I’ve never had a moment like that in my life.  It seemed ripped out of a movie, the rain, the flashing lights in the distance, the sound of my feet pounding down the slick road.  All I could hear was my footfalls and my breath.  I was half blinded by the rain as I got closer, dodging a police car, then winding my way around a fire-truck parked askew across the road.  The trees lining the street made it impossible for me to see anything and the flashing lights blinded me in the darkness.  As I raced towards the yard, all I could see were a group of people watching, maybe fifteen neighbors standing out in the rain.  They were blocking my view, but they were staring right in the direction of Jesse’s house. 

I didn’t slow down, was about to thrust myself into the crowd, screaming for them to get out of my way, and I collided with Jesse.  He grabbed my upper arms to keep me from falling, as I stared desperately over his shoulder at his house.

 “It’s fine,” he told me, his voice a tight mixture of fear and relief.  He looked over his shoulder towards the house and repeated, “It’s fine.  It’s the neighbor.  Our next door neighbor.”

I took it all in.  There were fire-trucks, police cars, and ambulances all around, parked in front of his house, beside it, lining the street in the opposite direction.  The night was lit up with flashing lights, and a spotlight was trained on his next door neighbors house.  I could smell burning wood, but saw only smoke.  Lots of smoke, backlit by the lights and undeterred by the rain. 

My heart was still pounding.  I realised I hadn’t seen what I needed to see.  I wound my way past the gawkers and up the soggy lawn to Jesse’s house, taking in the solid, safe, not-on-fire structure of the walls.  I walked inside and through the living room, which was lit up with light from outside, despite the curtains being drawn.  Through the window I had a perfect view of the neighbors house and the firemen coming and going through the front door, but I didn’t even slow down to look.  I turned at the staircase and took the stairs two at a time, my heart still thumping in my chest, my breath still coming in gasps.  I stopped only when I got to Annabelle’s closed door.  I put my ear to it and listened, trying to slow my breathing, trying to hear anything over my own rasping exhales.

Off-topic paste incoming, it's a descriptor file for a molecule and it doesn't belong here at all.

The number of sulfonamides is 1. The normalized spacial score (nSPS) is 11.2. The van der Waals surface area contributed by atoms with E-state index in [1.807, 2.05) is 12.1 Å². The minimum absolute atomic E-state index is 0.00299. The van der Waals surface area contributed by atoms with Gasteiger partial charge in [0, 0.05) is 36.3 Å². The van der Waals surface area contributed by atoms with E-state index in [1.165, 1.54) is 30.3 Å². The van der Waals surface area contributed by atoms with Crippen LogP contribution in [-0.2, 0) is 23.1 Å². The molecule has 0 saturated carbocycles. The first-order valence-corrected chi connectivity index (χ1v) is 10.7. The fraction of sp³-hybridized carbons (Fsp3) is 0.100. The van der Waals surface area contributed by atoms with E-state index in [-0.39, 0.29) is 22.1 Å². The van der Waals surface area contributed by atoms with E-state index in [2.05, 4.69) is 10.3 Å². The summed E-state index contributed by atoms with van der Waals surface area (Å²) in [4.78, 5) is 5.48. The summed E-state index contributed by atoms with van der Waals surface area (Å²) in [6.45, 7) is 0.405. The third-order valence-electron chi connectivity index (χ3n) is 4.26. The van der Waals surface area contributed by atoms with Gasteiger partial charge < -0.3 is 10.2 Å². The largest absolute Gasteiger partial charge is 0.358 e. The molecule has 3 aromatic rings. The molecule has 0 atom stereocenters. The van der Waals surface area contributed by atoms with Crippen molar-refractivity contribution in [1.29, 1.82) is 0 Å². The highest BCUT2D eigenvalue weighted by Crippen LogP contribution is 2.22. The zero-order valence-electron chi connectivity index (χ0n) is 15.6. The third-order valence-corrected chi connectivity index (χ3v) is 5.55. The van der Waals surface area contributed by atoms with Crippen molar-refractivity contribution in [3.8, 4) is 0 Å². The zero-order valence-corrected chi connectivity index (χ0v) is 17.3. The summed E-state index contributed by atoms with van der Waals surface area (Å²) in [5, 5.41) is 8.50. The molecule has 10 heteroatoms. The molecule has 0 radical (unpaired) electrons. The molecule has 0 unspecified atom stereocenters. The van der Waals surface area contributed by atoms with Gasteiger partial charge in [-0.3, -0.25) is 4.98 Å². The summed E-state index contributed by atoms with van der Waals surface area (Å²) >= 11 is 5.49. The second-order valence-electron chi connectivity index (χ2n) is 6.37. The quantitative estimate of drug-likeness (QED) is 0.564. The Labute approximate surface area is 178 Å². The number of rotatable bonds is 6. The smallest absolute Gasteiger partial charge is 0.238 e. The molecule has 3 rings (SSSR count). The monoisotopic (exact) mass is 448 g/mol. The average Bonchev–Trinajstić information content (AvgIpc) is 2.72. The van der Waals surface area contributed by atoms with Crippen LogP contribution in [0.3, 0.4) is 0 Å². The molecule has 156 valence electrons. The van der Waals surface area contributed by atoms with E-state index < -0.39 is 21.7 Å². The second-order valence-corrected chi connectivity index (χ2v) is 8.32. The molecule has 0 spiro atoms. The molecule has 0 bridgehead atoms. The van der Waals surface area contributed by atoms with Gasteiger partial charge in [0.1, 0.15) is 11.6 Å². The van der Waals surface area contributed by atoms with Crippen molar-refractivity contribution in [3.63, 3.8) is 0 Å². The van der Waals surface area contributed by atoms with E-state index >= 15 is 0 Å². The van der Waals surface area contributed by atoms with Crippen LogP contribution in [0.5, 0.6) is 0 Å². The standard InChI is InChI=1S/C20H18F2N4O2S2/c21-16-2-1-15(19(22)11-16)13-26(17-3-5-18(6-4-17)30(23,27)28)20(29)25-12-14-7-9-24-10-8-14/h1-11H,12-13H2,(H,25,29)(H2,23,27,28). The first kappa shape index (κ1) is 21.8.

Slowly, I turned the doorknob and peeked inside.  Letting my eyes adjust, I saw her dimly silhouetted in her crib, fast asleep.  I took her in for a moment, not trusting myself to go any farther than the doorway.  When I could make out the soft rise and fall of her chest, I relaxed my grip on the knob and quietly shut the door.  Backing away, I went back to the top of the stairs and with shaking legs, sat down on the landing.  Everything was fine.  No one was in danger.  Belle was safe.

I burst into tears.  I cried a full minute, cried into my hands like a child.  Then I went downstairs and found Jesse, and made him hold me.  We watched in silence through the window as his neighbors house smoked.  From the side you could hardly see any damage at all.  We found out later that everyone got out safely, that even the cat and dog were rescued.  But I wasn’t thinking of them at that moment.  Dripping wet, my nerves humming with sheer relief, I was thanking God for sparing my family.  I was thanking him for reminding me how precious life is, and how fleeting it all can be.  In an instant, it can all go up in smoke.



  1. CJ, just wondering, did you reach out to the neighbors at all?

    Comment by karen — September 21, 2009 @ 2:09 am | Reply

    • The neighbors had already been put up at a hotel by the time we’d arrived. I believe his parents have spoken to them, and they are all doing fine.

      Comment by cjdaily — September 21, 2009 @ 4:29 am | Reply